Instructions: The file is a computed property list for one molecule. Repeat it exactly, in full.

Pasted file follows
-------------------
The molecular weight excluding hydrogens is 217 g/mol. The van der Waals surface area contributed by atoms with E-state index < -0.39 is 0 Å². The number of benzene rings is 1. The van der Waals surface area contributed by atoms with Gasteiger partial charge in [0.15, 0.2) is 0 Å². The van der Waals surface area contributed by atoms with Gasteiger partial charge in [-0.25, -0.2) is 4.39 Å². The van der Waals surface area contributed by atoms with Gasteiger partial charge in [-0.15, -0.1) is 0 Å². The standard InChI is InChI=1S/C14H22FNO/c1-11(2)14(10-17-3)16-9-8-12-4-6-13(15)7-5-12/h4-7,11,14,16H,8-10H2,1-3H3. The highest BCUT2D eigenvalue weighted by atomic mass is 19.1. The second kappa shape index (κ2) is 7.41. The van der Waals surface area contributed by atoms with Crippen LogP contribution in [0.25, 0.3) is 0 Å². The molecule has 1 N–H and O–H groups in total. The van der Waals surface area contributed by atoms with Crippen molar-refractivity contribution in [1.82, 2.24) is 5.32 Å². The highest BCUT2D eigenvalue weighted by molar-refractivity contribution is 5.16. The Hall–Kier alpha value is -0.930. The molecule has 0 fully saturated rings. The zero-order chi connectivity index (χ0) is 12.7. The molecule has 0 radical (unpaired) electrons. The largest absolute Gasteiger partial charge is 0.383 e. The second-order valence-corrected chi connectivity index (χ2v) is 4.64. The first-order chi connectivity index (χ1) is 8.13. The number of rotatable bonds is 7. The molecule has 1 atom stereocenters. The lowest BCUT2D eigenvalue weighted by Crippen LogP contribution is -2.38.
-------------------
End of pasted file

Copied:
The molecular weight excluding hydrogens is 217 g/mol. The van der Waals surface area contributed by atoms with E-state index < -0.39 is 0 Å². The number of benzene rings is 1. The van der Waals surface area contributed by atoms with Gasteiger partial charge in [0.15, 0.2) is 0 Å². The van der Waals surface area contributed by atoms with Gasteiger partial charge in [-0.25, -0.2) is 4.39 Å². The van der Waals surface area contributed by atoms with Gasteiger partial charge in [-0.15, -0.1) is 0 Å². The standard InChI is InChI=1S/C14H22FNO/c1-11(2)14(10-17-3)16-9-8-12-4-6-13(15)7-5-12/h4-7,11,14,16H,8-10H2,1-3H3. The highest BCUT2D eigenvalue weighted by atomic mass is 19.1. The second kappa shape index (κ2) is 7.41. The van der Waals surface area contributed by atoms with Crippen LogP contribution in [0.25, 0.3) is 0 Å². The molecule has 1 N–H and O–H groups in total. The van der Waals surface area contributed by atoms with Crippen molar-refractivity contribution in [1.82, 2.24) is 5.32 Å². The highest BCUT2D eigenvalue weighted by molar-refractivity contribution is 5.16. The Hall–Kier alpha value is -0.930. The molecule has 0 fully saturated rings. The zero-order chi connectivity index (χ0) is 12.7. The molecule has 0 radical (unpaired) electrons. The largest absolute Gasteiger partial charge is 0.383 e. The second-order valence-corrected chi connectivity index (χ2v) is 4.64. The first-order chi connectivity index (χ1) is 8.13. The number of rotatable bonds is 7. The molecule has 1 atom stereocenters. The lowest BCUT2D eigenvalue weighted by Crippen LogP contribution is -2.38.